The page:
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It is very debatable whether it is possible to teach people how to teach. The student may be shown the best method of presenting facts, how to explain and demonstrate various points of technique, &c., but teaching in its widest sense is much more than this. If it were not, anybody with a good knowledge of his subject would almost automatically be a first-rate teacher. But it is a well- known fact that the most brilliant and erudite persons are often comparative failures at imparting their knowledge to others.

A friend of the writer's, who studied for a while with one of the greatest pianists of his time, avers that his lessons taught him practically nothing. When he asked his teacher how to get a certain effect, the reply was usually " Do it any way you like." And the writer himself, as a student, had experience of a harmony professor who could point out errors and correct them, but would never explain why he corrected them in the way he did, or how to avoid such mistakes in the future. Each of these eminent men had a cyclopaedic knowledge of his subject, but lacked the essential faculty of being able to pass that knowledge on to others in a simple and intelligible manner.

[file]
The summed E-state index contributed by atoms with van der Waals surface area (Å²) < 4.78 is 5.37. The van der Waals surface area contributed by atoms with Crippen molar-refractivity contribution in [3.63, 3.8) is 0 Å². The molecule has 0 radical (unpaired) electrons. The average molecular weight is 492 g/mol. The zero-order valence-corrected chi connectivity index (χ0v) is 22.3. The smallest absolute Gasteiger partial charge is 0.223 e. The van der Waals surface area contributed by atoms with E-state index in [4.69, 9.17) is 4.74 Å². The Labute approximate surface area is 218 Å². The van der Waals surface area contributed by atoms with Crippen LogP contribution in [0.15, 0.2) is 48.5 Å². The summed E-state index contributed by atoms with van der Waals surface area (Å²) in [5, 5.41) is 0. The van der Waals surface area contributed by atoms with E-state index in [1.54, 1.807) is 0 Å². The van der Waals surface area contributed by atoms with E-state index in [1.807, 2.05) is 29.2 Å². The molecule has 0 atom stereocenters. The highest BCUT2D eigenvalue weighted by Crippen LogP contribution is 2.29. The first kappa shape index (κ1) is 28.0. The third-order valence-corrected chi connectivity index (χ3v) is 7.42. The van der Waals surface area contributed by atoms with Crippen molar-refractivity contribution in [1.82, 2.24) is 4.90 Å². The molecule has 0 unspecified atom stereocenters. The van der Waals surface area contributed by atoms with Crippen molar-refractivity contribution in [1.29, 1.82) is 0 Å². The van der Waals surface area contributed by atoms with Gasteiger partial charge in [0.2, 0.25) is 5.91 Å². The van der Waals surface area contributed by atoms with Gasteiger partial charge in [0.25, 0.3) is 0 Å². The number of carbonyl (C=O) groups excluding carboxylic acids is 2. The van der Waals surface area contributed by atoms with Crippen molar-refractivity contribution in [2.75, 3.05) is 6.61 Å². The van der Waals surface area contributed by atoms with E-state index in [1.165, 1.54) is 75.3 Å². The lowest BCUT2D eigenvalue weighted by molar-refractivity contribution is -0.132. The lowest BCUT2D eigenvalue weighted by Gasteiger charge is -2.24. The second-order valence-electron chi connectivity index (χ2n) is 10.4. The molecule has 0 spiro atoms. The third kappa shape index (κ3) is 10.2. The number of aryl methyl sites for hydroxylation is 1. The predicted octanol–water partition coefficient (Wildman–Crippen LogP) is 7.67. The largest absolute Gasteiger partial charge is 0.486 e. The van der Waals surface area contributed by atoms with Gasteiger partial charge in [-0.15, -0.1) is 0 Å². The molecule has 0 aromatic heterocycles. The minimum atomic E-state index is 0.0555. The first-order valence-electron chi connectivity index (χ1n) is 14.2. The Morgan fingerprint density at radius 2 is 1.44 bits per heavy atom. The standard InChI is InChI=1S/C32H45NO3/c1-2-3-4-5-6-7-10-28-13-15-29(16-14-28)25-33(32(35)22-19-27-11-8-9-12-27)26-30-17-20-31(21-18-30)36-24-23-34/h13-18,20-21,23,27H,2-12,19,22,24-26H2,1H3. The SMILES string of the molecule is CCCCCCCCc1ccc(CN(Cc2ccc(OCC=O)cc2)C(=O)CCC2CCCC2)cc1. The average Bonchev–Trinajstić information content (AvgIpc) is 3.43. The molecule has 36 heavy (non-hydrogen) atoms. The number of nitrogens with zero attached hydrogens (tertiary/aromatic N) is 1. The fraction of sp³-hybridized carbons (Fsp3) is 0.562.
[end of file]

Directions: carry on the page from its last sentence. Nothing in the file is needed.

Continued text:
In fact, it may almost be-said that the good teacher is born, not made. This is not to imply that the person who is not a born teacher will never succeed ; hard work, perseverance, and rigid self-criticism will always bring their reward, and even the most naturally gifted teacher has to learn by experience. All young teachers make mistakes, however much they may have studied the theoretical aspect of teaching. It is the practical experience which counts, and while there are certain maxims and methods which can be stated for the guidance of the beginner, everyone has to work out his own application of them.

It is not the aim of this book to deal with the teaching of a particular branch of music -there are already many books which fulfil this end, and to add to them is unnecessary. But some years of experience in coaching students for various teachers' examinations have impressed on the writer the need for a book dealing briefly with some of the fundamentals of teaching from a practical point of view. One hears much of the " psychology of teaching " ; the writer prefers to call it the "commonsense of teaching." Admittedly, some knowledge of psychology is essential, but commonsense is even more necessary-the ability to " weigh up " a pupil, and thence to decide on the proper method of treatment. Some pupils do their best work with a minimum of praise, others need to be more frequently " patted on the back." Some have considerable powers of concentration, others are weak in this direction. Such differences in mentality demand differences in treatment, and it is here that common sense is so essential.

To be continued


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